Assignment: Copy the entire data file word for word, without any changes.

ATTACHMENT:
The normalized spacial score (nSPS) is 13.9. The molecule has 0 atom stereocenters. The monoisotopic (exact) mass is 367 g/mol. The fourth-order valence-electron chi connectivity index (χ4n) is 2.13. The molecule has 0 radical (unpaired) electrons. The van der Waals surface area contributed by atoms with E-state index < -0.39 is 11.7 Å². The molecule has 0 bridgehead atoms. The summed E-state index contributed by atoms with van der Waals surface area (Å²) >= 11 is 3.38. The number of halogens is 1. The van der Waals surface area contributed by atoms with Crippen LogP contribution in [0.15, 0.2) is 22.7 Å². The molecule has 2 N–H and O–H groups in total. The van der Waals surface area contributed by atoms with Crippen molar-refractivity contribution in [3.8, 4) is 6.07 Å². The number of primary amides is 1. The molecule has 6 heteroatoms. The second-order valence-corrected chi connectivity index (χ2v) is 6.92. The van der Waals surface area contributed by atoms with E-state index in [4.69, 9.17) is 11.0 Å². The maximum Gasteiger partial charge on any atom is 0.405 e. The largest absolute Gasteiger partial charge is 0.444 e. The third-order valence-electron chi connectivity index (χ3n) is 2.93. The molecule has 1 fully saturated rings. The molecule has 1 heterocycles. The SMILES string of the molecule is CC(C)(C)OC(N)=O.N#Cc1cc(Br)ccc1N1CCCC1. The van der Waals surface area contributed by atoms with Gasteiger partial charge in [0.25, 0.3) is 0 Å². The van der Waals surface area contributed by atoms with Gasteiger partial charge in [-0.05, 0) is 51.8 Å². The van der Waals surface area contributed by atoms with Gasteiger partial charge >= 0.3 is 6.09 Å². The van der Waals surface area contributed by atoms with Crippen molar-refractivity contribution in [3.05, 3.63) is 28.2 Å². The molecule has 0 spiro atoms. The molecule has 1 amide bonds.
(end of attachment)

The normalized spacial score (nSPS) is 13.9. The molecule has 0 atom stereocenters. The monoisotopic (exact) mass is 367 g/mol. The fourth-order valence-electron chi connectivity index (χ4n) is 2.13. The molecule has 0 radical (unpaired) electrons. The van der Waals surface area contributed by atoms with E-state index < -0.39 is 11.7 Å². The molecule has 0 bridgehead atoms. The summed E-state index contributed by atoms with van der Waals surface area (Å²) >= 11 is 3.38. The number of halogens is 1. The van der Waals surface area contributed by atoms with Crippen LogP contribution in [0.15, 0.2) is 22.7 Å². The molecule has 2 N–H and O–H groups in total. The van der Waals surface area contributed by atoms with Crippen molar-refractivity contribution in [3.8, 4) is 6.07 Å². The number of primary amides is 1. The molecule has 6 heteroatoms. The second-order valence-corrected chi connectivity index (χ2v) is 6.92. The van der Waals surface area contributed by atoms with E-state index in [4.69, 9.17) is 11.0 Å². The maximum Gasteiger partial charge on any atom is 0.405 e. The largest absolute Gasteiger partial charge is 0.444 e. The third-order valence-electron chi connectivity index (χ3n) is 2.93. The molecule has 1 fully saturated rings. The molecule has 1 heterocycles. The SMILES string of the molecule is CC(C)(C)OC(N)=O.N#Cc1cc(Br)ccc1N1CCCC1. The van der Waals surface area contributed by atoms with Gasteiger partial charge in [0.25, 0.3) is 0 Å². The van der Waals surface area contributed by atoms with Gasteiger partial charge in [-0.05, 0) is 51.8 Å². The van der Waals surface area contributed by atoms with Gasteiger partial charge >= 0.3 is 6.09 Å². The van der Waals surface area contributed by atoms with Crippen molar-refractivity contribution in [3.05, 3.63) is 28.2 Å². The molecule has 0 spiro atoms. The molecule has 1 amide bonds.